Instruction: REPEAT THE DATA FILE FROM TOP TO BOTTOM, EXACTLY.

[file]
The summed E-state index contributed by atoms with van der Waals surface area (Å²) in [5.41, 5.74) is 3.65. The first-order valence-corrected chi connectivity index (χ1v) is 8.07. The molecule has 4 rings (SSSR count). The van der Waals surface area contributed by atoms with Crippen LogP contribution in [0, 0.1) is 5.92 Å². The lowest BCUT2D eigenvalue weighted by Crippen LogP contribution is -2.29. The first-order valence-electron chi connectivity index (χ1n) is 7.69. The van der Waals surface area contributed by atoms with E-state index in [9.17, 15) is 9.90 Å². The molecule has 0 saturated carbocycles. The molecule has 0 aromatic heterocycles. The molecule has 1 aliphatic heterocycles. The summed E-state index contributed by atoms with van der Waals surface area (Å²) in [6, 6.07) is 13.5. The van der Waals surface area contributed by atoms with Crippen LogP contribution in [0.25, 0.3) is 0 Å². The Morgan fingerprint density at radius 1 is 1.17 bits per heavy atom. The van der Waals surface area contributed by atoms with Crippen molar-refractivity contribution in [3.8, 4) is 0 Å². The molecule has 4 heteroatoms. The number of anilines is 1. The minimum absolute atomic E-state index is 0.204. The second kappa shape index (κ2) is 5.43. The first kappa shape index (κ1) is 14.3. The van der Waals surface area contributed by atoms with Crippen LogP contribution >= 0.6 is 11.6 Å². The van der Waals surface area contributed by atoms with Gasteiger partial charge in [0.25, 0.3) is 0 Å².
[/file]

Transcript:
The summed E-state index contributed by atoms with van der Waals surface area (Å²) in [5.41, 5.74) is 3.65. The first-order valence-corrected chi connectivity index (χ1v) is 8.07. The molecule has 4 rings (SSSR count). The van der Waals surface area contributed by atoms with Crippen LogP contribution in [0, 0.1) is 5.92 Å². The lowest BCUT2D eigenvalue weighted by Crippen LogP contribution is -2.29. The first-order valence-electron chi connectivity index (χ1n) is 7.69. The van der Waals surface area contributed by atoms with E-state index in [9.17, 15) is 9.90 Å². The molecule has 0 saturated carbocycles. The molecule has 0 aromatic heterocycles. The molecule has 1 aliphatic heterocycles. The summed E-state index contributed by atoms with van der Waals surface area (Å²) in [6, 6.07) is 13.5. The van der Waals surface area contributed by atoms with Crippen LogP contribution in [0.25, 0.3) is 0 Å². The Morgan fingerprint density at radius 1 is 1.17 bits per heavy atom. The van der Waals surface area contributed by atoms with Crippen molar-refractivity contribution in [3.8, 4) is 0 Å². The molecule has 4 heteroatoms. The number of anilines is 1. The minimum absolute atomic E-state index is 0.204. The second kappa shape index (κ2) is 5.43. The first kappa shape index (κ1) is 14.3. The van der Waals surface area contributed by atoms with Crippen LogP contribution >= 0.6 is 11.6 Å². The van der Waals surface area contributed by atoms with Gasteiger partial charge in [0.25, 0.3) is 0 Å².